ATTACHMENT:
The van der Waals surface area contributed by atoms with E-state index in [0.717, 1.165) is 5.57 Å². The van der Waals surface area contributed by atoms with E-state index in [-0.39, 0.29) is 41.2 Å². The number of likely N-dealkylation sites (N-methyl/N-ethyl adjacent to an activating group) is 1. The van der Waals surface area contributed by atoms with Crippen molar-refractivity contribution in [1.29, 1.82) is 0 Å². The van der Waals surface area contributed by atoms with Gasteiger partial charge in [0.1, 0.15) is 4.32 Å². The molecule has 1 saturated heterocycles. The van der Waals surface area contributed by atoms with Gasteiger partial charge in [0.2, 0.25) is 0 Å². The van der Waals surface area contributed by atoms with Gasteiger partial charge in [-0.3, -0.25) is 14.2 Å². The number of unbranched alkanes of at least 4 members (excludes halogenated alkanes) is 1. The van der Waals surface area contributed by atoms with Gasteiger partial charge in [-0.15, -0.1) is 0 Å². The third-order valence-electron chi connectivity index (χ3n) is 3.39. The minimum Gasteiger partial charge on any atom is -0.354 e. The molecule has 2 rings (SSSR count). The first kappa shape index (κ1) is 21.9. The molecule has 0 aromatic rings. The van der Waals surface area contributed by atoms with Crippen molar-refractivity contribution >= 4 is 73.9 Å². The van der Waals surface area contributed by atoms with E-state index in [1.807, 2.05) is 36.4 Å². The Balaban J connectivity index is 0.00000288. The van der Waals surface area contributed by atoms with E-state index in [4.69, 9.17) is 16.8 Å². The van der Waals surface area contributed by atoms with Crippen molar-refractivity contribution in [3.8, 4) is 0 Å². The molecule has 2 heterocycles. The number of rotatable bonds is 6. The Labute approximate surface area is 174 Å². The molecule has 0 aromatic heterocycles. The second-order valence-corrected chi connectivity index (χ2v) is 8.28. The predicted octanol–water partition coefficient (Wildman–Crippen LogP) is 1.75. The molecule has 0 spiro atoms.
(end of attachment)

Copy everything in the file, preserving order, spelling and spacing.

The van der Waals surface area contributed by atoms with E-state index in [0.717, 1.165) is 5.57 Å². The van der Waals surface area contributed by atoms with E-state index in [-0.39, 0.29) is 41.2 Å². The number of likely N-dealkylation sites (N-methyl/N-ethyl adjacent to an activating group) is 1. The van der Waals surface area contributed by atoms with Crippen molar-refractivity contribution in [1.29, 1.82) is 0 Å². The van der Waals surface area contributed by atoms with Gasteiger partial charge in [0.1, 0.15) is 4.32 Å². The molecule has 1 saturated heterocycles. The van der Waals surface area contributed by atoms with Gasteiger partial charge in [0.2, 0.25) is 0 Å². The van der Waals surface area contributed by atoms with Gasteiger partial charge in [-0.3, -0.25) is 14.2 Å². The number of unbranched alkanes of at least 4 members (excludes halogenated alkanes) is 1. The van der Waals surface area contributed by atoms with Gasteiger partial charge in [-0.15, -0.1) is 0 Å². The third-order valence-electron chi connectivity index (χ3n) is 3.39. The minimum Gasteiger partial charge on any atom is -0.354 e. The molecule has 2 rings (SSSR count). The first kappa shape index (κ1) is 21.9. The molecule has 0 aromatic rings. The van der Waals surface area contributed by atoms with Crippen molar-refractivity contribution >= 4 is 73.9 Å². The van der Waals surface area contributed by atoms with E-state index in [1.807, 2.05) is 36.4 Å². The Balaban J connectivity index is 0.00000288. The van der Waals surface area contributed by atoms with E-state index in [4.69, 9.17) is 16.8 Å². The van der Waals surface area contributed by atoms with Crippen molar-refractivity contribution in [3.8, 4) is 0 Å². The molecule has 2 heterocycles. The number of rotatable bonds is 6. The Labute approximate surface area is 174 Å². The molecule has 0 aromatic heterocycles. The second-order valence-corrected chi connectivity index (χ2v) is 8.28. The predicted octanol–water partition coefficient (Wildman–Crippen LogP) is 1.75. The molecule has 0 spiro atoms.